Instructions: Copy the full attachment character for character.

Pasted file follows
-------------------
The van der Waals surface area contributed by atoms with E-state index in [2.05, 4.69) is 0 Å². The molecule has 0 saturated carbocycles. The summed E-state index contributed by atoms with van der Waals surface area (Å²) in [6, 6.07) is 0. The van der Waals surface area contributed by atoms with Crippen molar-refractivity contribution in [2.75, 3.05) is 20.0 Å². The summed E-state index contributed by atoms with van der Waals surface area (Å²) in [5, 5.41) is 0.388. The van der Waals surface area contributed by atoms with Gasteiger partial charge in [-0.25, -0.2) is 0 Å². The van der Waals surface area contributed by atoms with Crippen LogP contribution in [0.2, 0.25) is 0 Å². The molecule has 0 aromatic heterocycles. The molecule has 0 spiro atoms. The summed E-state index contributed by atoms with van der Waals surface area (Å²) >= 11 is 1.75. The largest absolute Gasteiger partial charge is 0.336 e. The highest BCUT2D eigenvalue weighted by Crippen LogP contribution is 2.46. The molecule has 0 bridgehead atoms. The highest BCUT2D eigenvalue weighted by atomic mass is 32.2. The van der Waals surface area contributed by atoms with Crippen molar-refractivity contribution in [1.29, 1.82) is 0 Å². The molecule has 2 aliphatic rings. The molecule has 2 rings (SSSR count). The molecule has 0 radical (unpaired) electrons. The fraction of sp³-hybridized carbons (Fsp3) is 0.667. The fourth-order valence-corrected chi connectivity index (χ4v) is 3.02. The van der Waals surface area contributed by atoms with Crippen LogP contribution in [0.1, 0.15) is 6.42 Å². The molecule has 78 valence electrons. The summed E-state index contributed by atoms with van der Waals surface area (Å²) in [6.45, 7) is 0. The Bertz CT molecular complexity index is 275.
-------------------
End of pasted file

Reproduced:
The van der Waals surface area contributed by atoms with E-state index in [2.05, 4.69) is 0 Å². The molecule has 0 saturated carbocycles. The summed E-state index contributed by atoms with van der Waals surface area (Å²) in [6, 6.07) is 0. The van der Waals surface area contributed by atoms with Crippen molar-refractivity contribution in [2.75, 3.05) is 20.0 Å². The summed E-state index contributed by atoms with van der Waals surface area (Å²) in [5, 5.41) is 0.388. The van der Waals surface area contributed by atoms with Gasteiger partial charge in [-0.25, -0.2) is 0 Å². The van der Waals surface area contributed by atoms with Crippen LogP contribution in [0.2, 0.25) is 0 Å². The molecule has 0 aromatic heterocycles. The molecule has 0 spiro atoms. The summed E-state index contributed by atoms with van der Waals surface area (Å²) >= 11 is 1.75. The largest absolute Gasteiger partial charge is 0.336 e. The highest BCUT2D eigenvalue weighted by Crippen LogP contribution is 2.46. The molecule has 0 bridgehead atoms. The highest BCUT2D eigenvalue weighted by atomic mass is 32.2. The van der Waals surface area contributed by atoms with Crippen molar-refractivity contribution in [1.29, 1.82) is 0 Å². The molecule has 2 aliphatic rings. The molecule has 2 rings (SSSR count). The molecule has 0 radical (unpaired) electrons. The fraction of sp³-hybridized carbons (Fsp3) is 0.667. The fourth-order valence-corrected chi connectivity index (χ4v) is 3.02. The van der Waals surface area contributed by atoms with Crippen LogP contribution in [0.1, 0.15) is 6.42 Å². The molecule has 78 valence electrons. The summed E-state index contributed by atoms with van der Waals surface area (Å²) in [6.45, 7) is 0. The Bertz CT molecular complexity index is 275.